The themes of the songs on For The Roses are classic, early-Joni Mitchell: cutting open her love-life arteries for all to see. While Mitchell leveraged the same approach for Blue, the songs on For The Roses were less universal and more specific to Mitchell’s own narrative. Interestingly, I recently had opportunity to attend a recording of a Taylor Swift concert for Vh1: Storytellers, promoting her latest album, Red (Red, huh? Kinda like another album title, Blue, no? Nah, it couldn’t be that calculating...). Not being familiar with Swift’s music before the show, I found myself struggling with her shtick, and then I found myself struggling with my own skepticism. Why was I so disbelieving towards Swift’s “art,” when, essentially, she holds many parallels with Mitchell, who herself started as a young, pretty, long haired blond, playing guitar and dulcimer (Swift’s other instrument is the banjo), whose first few albums were, essentially, full of songs about breaking-up with boyfriends? As I watched the peppy, sparkly, staged spectacle, it dawned on me that, besides the silly lyrics (to wit, “Cause I love the gap between your teeth; And I love the riddles that you speak; And any snide remarks from my father about your tattoos will be ignored; Cause my heart is yours” – sorry ‘bout that, gentle readers, but now you understand...), it was the crass commercialism surrounding the spectacle: the concert was sponsored by a pizza company giving out boxes painted with Swift’s face as well as Swift-inspired greeting cards and Swift-inspired “make-overs” and the giggly, “I’ve-sold-millions-of-albums-and-am-still-insecure-oh-my!” palms to her cheeks banter between her songs. Miss Swift is a product line; Joni Mitchell is a musician.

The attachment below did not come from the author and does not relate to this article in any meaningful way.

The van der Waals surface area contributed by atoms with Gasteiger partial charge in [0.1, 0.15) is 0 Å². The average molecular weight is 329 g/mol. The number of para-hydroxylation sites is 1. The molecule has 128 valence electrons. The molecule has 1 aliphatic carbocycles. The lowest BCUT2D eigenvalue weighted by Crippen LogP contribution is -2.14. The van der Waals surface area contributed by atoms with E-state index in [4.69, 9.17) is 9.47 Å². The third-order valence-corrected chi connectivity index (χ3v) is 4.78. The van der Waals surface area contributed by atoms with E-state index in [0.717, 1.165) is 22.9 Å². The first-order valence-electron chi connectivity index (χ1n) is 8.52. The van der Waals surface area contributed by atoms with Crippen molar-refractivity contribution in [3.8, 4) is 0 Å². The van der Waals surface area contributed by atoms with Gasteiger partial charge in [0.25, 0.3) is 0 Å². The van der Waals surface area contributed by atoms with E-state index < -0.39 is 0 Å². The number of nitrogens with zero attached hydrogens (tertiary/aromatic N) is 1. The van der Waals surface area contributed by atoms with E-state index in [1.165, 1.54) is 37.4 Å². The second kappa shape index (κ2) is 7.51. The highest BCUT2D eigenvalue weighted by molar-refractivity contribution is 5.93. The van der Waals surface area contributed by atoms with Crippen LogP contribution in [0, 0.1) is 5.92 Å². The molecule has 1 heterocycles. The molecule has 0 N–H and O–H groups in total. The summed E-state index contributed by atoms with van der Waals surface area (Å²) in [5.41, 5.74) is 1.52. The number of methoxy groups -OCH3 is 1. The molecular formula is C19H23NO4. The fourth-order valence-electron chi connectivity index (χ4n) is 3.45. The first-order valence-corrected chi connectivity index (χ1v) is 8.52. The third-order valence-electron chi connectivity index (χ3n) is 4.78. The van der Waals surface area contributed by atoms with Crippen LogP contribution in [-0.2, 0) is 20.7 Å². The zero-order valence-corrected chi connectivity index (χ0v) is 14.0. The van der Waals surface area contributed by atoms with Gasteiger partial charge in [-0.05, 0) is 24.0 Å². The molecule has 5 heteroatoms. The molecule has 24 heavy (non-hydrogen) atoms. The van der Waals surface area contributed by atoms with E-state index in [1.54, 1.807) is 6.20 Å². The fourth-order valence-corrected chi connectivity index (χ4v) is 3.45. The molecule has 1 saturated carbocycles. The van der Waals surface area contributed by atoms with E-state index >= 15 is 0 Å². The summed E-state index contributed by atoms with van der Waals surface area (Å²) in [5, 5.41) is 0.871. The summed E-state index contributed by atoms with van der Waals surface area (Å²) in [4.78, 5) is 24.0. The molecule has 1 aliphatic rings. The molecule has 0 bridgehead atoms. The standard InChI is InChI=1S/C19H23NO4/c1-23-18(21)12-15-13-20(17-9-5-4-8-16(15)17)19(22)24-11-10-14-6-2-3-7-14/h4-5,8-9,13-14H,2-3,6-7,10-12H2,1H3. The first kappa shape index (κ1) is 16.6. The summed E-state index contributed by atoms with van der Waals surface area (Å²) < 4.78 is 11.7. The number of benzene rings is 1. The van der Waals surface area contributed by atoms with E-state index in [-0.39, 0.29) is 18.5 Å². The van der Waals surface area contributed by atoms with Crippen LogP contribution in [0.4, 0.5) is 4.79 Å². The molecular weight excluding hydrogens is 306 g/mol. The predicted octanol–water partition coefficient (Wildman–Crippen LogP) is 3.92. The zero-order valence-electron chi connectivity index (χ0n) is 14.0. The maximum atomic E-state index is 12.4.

But I digress; back to For The Roses. So I hate the album cover, which features Mitchell, squatting in the woods on her Canadian property, wearing moccasin boots and a green velvet “hippie” shirt, which would fit perfectly at modern-day, “Renaissance Fairs.” The album’s inside cover featured Mitchell in the nude, staring into the ocean (Which, I guess, stands to reason, as her lyrics left nothing to the imagination; so why not just put everything out there?). If you’re not already Joni’s, this album may be a great place to begin. Stylistically, For The Roses is leaps and bounds beyond Blue, blending her folk-rock musings to her jazz influences and beautifully so.
The lead-off song, “Banquet,” predates Obama’s notion of “spreading the wealth” by almost 40 years, pointing out the inequality of Capitalism, "Cold Blue Steel and Sweet Fire" describes harrowing heroin addiction, growing in prevalence in the L.A. scene in the early 1970’s, which is part of the reason Mitchell took refuge in her native Canada as she wrote this magnificent follow-up to Blue. "Barangrill," about the charms of a Canadian roadside truck stop, is my favorite track, because it takes me back to the sound of the early 70’s, singer-songwriter, “Schoolhouse Rock” vibe. In fact, if my memory serves me correctly, everything sounded like a “Schoolhouse Rock” jingle, back then. Blossom Dearie is greatly missed... The rest of the album continues the early 1970’s groove, vacillating from love song to social observation and exquisitely so, hinting to listeners what lie ahead in her next few releases.
Recently, Joni Mitchell has expressed frustration that all her fans ever want to hear from her is more songs about her love life, and I’ll grant her that complaint, but in our defense, I posit that her best writing is about that very topic. In fact, I find her best work connected to times of personal turmoil, and some of her most tepid work was produced when she was happily in love...go figure. So, yeah, I suspect I speak for most Mitchell fans when I say that we’re still holding out for Blue, Too.” That said, Mitchell’s most recent release, 2007’s Shine, might just be THAT record. Critics were all over the map, but I thought the album was sublime, proving that Mitchell, after all these years, has still got it. Please record again, Joni Mitchell; we’re still turned on.